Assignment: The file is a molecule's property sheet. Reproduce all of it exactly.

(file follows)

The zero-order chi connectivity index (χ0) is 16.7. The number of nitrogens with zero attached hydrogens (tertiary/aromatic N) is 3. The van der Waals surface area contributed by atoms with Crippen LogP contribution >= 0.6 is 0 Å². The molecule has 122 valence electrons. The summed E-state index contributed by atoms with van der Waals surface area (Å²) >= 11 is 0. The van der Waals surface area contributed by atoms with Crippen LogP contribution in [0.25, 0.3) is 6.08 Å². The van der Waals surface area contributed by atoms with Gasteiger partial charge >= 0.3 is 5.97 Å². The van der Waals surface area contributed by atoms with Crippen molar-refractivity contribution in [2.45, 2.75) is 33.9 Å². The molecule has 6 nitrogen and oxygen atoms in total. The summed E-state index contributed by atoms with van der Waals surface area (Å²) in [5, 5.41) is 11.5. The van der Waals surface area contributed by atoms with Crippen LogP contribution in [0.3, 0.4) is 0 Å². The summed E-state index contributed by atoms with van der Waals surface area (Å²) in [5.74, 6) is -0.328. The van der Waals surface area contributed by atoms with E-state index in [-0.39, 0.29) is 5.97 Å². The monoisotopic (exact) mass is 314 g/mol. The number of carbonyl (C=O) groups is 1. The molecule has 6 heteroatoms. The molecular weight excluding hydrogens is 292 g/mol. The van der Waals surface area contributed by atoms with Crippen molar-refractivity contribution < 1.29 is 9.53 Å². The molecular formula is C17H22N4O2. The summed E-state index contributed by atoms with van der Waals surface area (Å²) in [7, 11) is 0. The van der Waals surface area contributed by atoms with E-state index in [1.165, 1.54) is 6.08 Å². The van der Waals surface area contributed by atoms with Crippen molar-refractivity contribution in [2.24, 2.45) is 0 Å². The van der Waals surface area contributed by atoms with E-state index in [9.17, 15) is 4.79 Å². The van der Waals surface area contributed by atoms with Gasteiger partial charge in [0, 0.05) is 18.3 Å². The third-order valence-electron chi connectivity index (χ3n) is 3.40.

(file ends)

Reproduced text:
The zero-order chi connectivity index (χ0) is 16.7. The number of nitrogens with zero attached hydrogens (tertiary/aromatic N) is 3. The van der Waals surface area contributed by atoms with Crippen LogP contribution >= 0.6 is 0 Å². The molecule has 122 valence electrons. The summed E-state index contributed by atoms with van der Waals surface area (Å²) >= 11 is 0. The van der Waals surface area contributed by atoms with Crippen LogP contribution in [0.25, 0.3) is 6.08 Å². The van der Waals surface area contributed by atoms with Gasteiger partial charge >= 0.3 is 5.97 Å². The van der Waals surface area contributed by atoms with Crippen molar-refractivity contribution in [2.45, 2.75) is 33.9 Å². The molecule has 6 nitrogen and oxygen atoms in total. The summed E-state index contributed by atoms with van der Waals surface area (Å²) in [5, 5.41) is 11.5. The van der Waals surface area contributed by atoms with Crippen LogP contribution in [0.3, 0.4) is 0 Å². The summed E-state index contributed by atoms with van der Waals surface area (Å²) in [5.74, 6) is -0.328. The van der Waals surface area contributed by atoms with E-state index in [-0.39, 0.29) is 5.97 Å². The monoisotopic (exact) mass is 314 g/mol. The number of carbonyl (C=O) groups is 1. The molecule has 6 heteroatoms. The molecular weight excluding hydrogens is 292 g/mol. The van der Waals surface area contributed by atoms with Crippen molar-refractivity contribution < 1.29 is 9.53 Å². The molecular formula is C17H22N4O2. The summed E-state index contributed by atoms with van der Waals surface area (Å²) in [7, 11) is 0. The van der Waals surface area contributed by atoms with E-state index in [1.165, 1.54) is 6.08 Å². The van der Waals surface area contributed by atoms with Crippen molar-refractivity contribution in [2.24, 2.45) is 0 Å². The van der Waals surface area contributed by atoms with E-state index in [9.17, 15) is 4.79 Å². The van der Waals surface area contributed by atoms with Gasteiger partial charge in [0, 0.05) is 18.3 Å². The third-order valence-electron chi connectivity index (χ3n) is 3.40.